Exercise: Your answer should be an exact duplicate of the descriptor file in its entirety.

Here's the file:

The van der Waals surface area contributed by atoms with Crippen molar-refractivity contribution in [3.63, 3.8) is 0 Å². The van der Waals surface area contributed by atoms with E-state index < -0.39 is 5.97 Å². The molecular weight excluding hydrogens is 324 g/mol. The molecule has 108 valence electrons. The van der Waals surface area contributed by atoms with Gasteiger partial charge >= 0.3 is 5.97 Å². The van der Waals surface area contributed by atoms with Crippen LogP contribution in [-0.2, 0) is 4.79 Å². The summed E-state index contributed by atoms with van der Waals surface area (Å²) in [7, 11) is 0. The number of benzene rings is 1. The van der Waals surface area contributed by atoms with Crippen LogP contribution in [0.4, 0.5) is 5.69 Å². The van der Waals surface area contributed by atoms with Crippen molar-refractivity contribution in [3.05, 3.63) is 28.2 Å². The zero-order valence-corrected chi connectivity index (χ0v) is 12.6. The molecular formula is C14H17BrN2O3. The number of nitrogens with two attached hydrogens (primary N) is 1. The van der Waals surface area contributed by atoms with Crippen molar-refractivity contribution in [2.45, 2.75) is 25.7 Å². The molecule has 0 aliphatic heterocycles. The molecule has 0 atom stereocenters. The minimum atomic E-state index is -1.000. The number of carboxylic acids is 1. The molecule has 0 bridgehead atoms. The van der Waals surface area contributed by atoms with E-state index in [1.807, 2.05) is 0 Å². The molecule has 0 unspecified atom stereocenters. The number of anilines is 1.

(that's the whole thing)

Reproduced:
The van der Waals surface area contributed by atoms with Crippen molar-refractivity contribution in [3.63, 3.8) is 0 Å². The van der Waals surface area contributed by atoms with E-state index < -0.39 is 5.97 Å². The molecular weight excluding hydrogens is 324 g/mol. The molecule has 108 valence electrons. The van der Waals surface area contributed by atoms with Gasteiger partial charge >= 0.3 is 5.97 Å². The van der Waals surface area contributed by atoms with Crippen LogP contribution in [-0.2, 0) is 4.79 Å². The summed E-state index contributed by atoms with van der Waals surface area (Å²) in [7, 11) is 0. The number of benzene rings is 1. The van der Waals surface area contributed by atoms with Crippen LogP contribution in [0.4, 0.5) is 5.69 Å². The van der Waals surface area contributed by atoms with Crippen molar-refractivity contribution in [3.05, 3.63) is 28.2 Å². The zero-order valence-corrected chi connectivity index (χ0v) is 12.6. The molecular formula is C14H17BrN2O3. The number of nitrogens with two attached hydrogens (primary N) is 1. The van der Waals surface area contributed by atoms with Crippen molar-refractivity contribution in [2.45, 2.75) is 25.7 Å². The molecule has 0 aliphatic heterocycles. The molecule has 0 atom stereocenters. The minimum atomic E-state index is -1.000. The number of carboxylic acids is 1. The molecule has 0 bridgehead atoms. The van der Waals surface area contributed by atoms with E-state index in [1.807, 2.05) is 0 Å². The molecule has 0 unspecified atom stereocenters. The number of anilines is 1.